Belfast Telegraph

Memo sets out strict guidelines for civil servants' festive party

By Claire McNeilly

'Tis the season to be jolly - and they could do with some of that up at Stormont after the year they've had.

But workers at the seat of government have been warned not to overdo the Christmas festivities and urged to behave themselves at their office parties.

An internal memo, leaked to this newspaper, sets out a number of guidelines that should be observed when it comes to general behaviour, social media and the consumption of alcohol.

"With the festive season fast approaching and plans for a variety of social events well underway, we would like to take this opportunity to remind you of the need to maintain high standards of behaviour and conduct at Christmas parties and seasonal social events, whether they are held on official premises or outside the workplace," it states.

"In line with the NICS Dignity at Work policy, work-related social events are considered, under the law, as a continuation of the workplace.

"You should therefore be aware that inappropriate behaviour occurring at social events such as Christmas parties, or gatherings after work, can constitute unlawful discrimination, harassment or bullying in the same way as if it had occurred in the workplace."

The memo issues a particularly stern warning over the potential use of social media by civil servants during the planned festivities.

"You are additionally reminded of the standards of behaviour expected in the use of electronic communications which also extends to the content of posts on social media," the memo sets out.

"You should not make disparaging, discriminatory or defamatory remarks about colleagues or post photographs of them without their consent.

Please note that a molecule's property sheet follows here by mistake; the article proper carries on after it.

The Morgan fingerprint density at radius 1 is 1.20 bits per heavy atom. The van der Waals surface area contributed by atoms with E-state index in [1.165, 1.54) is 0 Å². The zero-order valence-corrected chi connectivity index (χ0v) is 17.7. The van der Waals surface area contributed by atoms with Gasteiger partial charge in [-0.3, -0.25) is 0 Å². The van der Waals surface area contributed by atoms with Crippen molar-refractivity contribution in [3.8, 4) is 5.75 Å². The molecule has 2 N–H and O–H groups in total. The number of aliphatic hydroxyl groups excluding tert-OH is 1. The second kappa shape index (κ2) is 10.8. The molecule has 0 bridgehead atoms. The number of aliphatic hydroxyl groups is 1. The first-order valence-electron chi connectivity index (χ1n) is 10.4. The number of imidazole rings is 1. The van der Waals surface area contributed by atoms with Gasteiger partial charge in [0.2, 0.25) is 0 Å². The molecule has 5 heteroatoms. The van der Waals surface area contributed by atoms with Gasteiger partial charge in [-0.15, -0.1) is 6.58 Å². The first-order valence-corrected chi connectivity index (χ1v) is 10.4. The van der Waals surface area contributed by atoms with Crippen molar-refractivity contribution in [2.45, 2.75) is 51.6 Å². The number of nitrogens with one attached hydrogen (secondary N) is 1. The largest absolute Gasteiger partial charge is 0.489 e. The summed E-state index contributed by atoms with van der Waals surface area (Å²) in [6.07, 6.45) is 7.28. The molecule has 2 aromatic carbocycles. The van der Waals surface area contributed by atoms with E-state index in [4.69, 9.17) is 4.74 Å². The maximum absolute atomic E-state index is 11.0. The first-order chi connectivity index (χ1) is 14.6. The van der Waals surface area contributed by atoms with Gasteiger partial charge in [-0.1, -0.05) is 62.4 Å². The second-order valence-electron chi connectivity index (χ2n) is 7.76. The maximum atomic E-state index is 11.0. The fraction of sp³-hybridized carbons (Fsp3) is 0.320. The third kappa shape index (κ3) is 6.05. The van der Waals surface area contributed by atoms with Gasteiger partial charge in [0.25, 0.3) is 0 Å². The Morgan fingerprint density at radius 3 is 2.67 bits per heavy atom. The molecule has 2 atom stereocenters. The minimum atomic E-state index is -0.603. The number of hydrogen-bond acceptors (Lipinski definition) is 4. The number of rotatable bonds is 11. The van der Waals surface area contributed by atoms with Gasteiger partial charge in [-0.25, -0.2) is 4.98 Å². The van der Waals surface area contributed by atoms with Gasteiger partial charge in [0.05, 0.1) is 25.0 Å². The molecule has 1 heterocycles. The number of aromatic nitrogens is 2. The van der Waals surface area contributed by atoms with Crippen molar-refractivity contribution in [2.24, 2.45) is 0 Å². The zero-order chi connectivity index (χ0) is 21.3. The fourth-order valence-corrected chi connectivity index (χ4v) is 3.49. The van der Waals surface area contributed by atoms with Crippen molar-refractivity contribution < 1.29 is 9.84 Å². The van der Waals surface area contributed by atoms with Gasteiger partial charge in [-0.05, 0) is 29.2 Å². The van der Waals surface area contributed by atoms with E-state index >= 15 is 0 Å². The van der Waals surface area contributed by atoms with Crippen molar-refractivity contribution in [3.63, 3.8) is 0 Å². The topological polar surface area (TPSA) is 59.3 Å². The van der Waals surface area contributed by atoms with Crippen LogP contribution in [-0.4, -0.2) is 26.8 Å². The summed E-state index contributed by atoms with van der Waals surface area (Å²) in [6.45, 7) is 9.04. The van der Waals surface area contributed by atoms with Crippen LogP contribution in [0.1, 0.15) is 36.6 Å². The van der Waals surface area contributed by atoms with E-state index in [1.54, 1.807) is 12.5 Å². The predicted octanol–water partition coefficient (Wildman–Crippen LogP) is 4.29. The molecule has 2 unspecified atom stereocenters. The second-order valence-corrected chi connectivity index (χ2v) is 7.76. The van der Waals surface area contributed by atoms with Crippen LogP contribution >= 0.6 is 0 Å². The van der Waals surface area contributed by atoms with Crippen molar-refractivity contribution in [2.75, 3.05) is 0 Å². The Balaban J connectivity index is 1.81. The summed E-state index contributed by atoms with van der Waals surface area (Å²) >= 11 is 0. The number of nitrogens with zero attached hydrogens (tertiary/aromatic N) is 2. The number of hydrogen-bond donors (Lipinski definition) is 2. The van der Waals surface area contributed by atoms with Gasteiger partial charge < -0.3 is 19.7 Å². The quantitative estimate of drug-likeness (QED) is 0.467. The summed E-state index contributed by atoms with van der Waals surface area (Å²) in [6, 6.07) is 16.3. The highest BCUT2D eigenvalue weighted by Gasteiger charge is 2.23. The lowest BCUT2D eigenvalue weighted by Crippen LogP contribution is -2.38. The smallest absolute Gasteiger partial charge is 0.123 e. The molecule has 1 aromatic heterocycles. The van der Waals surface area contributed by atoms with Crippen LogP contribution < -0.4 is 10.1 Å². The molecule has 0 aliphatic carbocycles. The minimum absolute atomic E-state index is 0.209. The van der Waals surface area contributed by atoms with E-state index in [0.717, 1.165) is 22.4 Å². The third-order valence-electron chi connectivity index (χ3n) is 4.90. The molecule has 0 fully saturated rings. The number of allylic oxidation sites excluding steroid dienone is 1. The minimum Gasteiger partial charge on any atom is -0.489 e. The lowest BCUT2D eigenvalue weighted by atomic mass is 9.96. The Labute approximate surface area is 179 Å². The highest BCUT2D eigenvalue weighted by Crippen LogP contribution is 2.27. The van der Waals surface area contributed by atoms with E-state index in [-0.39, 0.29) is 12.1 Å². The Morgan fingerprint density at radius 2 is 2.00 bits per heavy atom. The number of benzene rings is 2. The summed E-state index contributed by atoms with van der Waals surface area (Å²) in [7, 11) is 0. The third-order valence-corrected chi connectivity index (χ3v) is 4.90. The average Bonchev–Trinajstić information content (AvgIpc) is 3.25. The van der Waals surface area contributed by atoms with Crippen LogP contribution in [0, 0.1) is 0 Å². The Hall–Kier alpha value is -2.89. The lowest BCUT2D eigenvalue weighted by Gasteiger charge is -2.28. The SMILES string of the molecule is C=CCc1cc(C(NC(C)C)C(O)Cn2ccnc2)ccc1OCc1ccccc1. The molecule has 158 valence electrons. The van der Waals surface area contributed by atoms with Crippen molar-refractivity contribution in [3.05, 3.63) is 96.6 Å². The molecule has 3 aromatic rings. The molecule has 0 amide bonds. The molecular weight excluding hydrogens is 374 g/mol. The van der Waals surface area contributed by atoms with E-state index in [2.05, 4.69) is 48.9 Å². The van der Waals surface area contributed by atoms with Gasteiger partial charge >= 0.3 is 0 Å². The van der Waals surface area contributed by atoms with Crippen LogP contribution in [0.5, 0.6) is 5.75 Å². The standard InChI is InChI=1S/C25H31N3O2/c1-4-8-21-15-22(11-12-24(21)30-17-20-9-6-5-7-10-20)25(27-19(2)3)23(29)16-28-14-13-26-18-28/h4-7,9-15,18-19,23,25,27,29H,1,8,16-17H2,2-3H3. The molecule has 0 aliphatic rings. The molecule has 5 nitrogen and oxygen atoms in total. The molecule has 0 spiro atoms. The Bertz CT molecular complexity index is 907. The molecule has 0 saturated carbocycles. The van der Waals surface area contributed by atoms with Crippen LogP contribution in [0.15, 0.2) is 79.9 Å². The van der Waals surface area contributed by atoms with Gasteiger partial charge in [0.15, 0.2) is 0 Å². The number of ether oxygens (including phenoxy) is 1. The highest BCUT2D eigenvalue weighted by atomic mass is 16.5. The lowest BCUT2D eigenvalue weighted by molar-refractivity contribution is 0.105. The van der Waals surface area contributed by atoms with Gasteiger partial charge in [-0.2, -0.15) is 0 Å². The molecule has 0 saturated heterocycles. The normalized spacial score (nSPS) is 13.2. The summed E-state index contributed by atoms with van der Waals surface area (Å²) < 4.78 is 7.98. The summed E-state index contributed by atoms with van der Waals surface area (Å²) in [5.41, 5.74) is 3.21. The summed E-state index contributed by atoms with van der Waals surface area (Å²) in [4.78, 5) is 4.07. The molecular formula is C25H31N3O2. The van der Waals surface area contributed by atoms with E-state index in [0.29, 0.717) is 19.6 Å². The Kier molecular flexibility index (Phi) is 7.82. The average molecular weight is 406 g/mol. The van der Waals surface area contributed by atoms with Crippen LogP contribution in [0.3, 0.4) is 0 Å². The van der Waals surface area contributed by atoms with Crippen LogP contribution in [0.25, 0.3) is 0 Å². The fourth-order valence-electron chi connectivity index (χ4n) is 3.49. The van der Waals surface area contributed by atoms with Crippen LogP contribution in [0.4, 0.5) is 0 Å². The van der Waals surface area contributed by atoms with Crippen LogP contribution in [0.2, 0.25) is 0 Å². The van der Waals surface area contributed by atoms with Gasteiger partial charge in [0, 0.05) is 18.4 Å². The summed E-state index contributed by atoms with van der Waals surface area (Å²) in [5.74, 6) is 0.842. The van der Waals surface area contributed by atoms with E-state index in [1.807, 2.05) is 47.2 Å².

"We would also like to take this opportunity to remind you of the rules which apply to the provision and acceptance of gifts and hospitality by civil servants that are set out in the NICS Standards of Conduct policy.

"You should seek direction from your Head of Branch in any situation that does not appear to be covered by the guidance. His/her advice should also be sought when in doubt about the interpretation of the guidance."

And the memo also includes a reminder to civil servants to never drink and drive.

"Staff should also be mindful of the key road safety message - Never EVER Drink and Drive - especially at this time of the year," the memo states.

But it's not all warnings and wagging fingers because the bosses added that they still want the workforce to have a great time.

"While this is a serious message for all staff, we do hope that you will enjoy the celebrations," states the memo, signed off by Northern Ireland Civil Service Human Resources (NICSHR). "We wish you a very happy and safe Christmas and a peaceful New Year." A NICSHR spokesman stood over the memo when approached.

"We can confirm that an email was issued to all staff across the NICS from NICSHR in line with practice in previous years. Under the NICS Dignity at Work policy, work-related social events are considered, under the law, as a continuation of the workplace," he said.

Workplaces, managers and business owners have become more vigilant in the wake of the Harvey Weinstein scandal, which opened the floodgates to an array of other sexual harassment allegations.

The NICS advice comes as the BBC continues to screen popular new television drama Love, Lies and Records, which throws into sharp focus the disastrous consequences of an illicit Christmas party encounter between two civil servants.

It all kicks off when Ashley Jensen, who plays registrar Kate in the six-part series, is blackmailed by a disgruntled colleague who finds CCTV footage of Kate and a male co-worker in a feisty storeroom clinch.

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